When creating Microsoft Word-based forms there may be a need to have a form field repeated throughout the whole document. For instance, with a company name, you may want this information repeated automatically throughout the document rather than manually entering the company name into every place it is needed. This helps greatly to ensure fewer errors and improves efficiency when users fill out the form.

In Word 2003 and prior this could be done by inserting a form field and then referencing it as a book mark. In that scenario, the designer of the form would add the field once and mark it to be bookmarked in the field properties. Then wherever the field would need to be repeated they could hit CTRL-F9 and then enter “{ REF fieldname }” to reference the field. This method still works in Word 2007 and 2010. However, it uses the “legacy” form controls and does not allow you to take advantage of the new controls, such as the date chooser. The legacy reference technique also only allows the user to fill in the information in one field; they cannot enter it into just any of the occurrences throughout the document and have it update the rest.

In Word 2007 and 2010, it is no longer possible to simply bookmark the form control and cross-reference it later in the document. However, since the Word 2007+ (.docx) format is now XML-based, the new Content Control features can be used to reference information in the XML structure. And even better, that XML structure is fully customizable in a rather easy manner.

To customize and word with the XML associated with these controls, there is a free application called the Word Content Control Toolkit. It can be downloaded from CodePlex.

The following steps are a quick tutorial on using this tool and creating a simple form that ties multiple fields together with the same value:

  1. Download and install the Word Content Control Toolkit from CodePlex.
  2. In Word 2007/2010, enable the Developer ribbon tab if it is not already enabled.
    1. For Word 2007:
      1. Select the Office button

      2. Select Word Options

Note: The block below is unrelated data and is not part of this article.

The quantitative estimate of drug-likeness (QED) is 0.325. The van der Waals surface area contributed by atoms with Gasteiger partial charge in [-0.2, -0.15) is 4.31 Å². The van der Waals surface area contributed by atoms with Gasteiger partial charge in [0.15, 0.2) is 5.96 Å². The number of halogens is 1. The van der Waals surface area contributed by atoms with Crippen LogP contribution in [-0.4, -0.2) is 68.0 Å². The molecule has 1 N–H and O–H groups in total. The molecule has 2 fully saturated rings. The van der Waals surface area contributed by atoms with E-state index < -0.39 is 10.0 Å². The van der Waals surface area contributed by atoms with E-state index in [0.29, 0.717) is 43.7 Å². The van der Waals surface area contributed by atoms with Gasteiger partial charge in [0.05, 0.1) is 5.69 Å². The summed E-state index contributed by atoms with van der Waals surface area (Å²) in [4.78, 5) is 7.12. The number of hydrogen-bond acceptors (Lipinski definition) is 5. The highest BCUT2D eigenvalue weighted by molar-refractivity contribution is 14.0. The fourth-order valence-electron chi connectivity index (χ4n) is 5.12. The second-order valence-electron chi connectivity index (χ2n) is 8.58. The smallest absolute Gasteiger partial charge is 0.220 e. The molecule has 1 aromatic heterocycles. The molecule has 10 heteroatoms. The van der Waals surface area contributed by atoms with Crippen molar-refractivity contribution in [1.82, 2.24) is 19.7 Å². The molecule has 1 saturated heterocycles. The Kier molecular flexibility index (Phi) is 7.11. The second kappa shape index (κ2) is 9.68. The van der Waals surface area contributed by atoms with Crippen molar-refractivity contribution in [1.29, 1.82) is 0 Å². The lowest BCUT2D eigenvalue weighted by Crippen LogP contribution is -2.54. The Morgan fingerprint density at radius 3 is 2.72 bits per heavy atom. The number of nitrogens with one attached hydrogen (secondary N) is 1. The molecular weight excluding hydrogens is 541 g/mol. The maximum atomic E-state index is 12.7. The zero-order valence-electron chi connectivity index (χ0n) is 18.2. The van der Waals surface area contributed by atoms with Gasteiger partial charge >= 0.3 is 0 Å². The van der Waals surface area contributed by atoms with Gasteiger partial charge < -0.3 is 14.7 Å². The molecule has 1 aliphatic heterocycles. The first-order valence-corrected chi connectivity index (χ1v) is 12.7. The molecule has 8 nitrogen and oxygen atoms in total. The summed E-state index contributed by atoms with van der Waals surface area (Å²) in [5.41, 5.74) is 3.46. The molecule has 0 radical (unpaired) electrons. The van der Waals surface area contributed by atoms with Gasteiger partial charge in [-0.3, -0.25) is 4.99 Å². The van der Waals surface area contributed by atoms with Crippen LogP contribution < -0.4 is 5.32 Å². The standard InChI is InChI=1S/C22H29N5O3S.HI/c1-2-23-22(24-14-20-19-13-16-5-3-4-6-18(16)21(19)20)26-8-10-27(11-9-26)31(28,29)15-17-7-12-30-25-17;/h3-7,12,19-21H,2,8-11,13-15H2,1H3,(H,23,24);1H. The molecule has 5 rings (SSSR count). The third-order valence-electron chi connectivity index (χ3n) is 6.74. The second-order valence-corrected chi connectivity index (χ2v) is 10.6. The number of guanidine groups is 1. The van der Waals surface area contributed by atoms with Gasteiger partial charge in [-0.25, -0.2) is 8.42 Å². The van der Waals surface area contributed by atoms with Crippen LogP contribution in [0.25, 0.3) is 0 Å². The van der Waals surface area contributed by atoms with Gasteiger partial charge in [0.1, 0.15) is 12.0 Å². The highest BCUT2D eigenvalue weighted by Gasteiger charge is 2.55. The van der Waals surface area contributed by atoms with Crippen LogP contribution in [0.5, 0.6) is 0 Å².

3. Click Popular and then select “Show Developer tab in the Ribbon”
    2. For Word 2010:
      1. Select File > Options

      2. Select Customize Ribbon and ensure the Developer option is marked.

  3. On the Developer Tab, be sure to select Design Mode for adding and editing form fields

  4. Insert a few form fields to create your simple form.
  5. For each field, edit the Properties to give a meaningful name (I usually also select “Content control cannot be deleted” to ensure the form stays intact).




  6. My simple form has the Company Name repeated twice. The end goal is to have the ability to edit either field and have it update the other.

  7. Save the document and close Microsoft Word
  8. Open the Word 2007 Content Control Toolkit and open the document you just saved in Microsoft Word.

  9. You will see the two fields listed on the left under Content Controls. On the right, select “Create a new Custom XML Part”.
  10. Make sure you are in the Edit View and not the Bind View

  11. Using basic XML, we will create the XML tag “<company />” where the Company name will be stored. You can add as many of these as you would like as well as add sample text if you wish.

    1. “<tagname />” will simply add the tag and not add any default value in the XML.
    2. “<tagname>Default Value Text Goes Here</tagname>” ¢€“ entering the default text inside the tag will set the default value if desired
  12. There is no set limit to the number of tags you can add

  13. After adding the desired tags, switch to the Bind View. You now need to associate these XML fields with the form fields. To do so, select the tag node in the bind view and drag it to the associated Content Control on the left.

  14. Save the document.
  15. Reopen the document in Microsoft Word and enter your information into the first linked field.

  16. It repeats the text as described and is good to go.

By using this technique, you can create very robust form-driven documents. If you have any questions or concerns, feel free to use the comments below.

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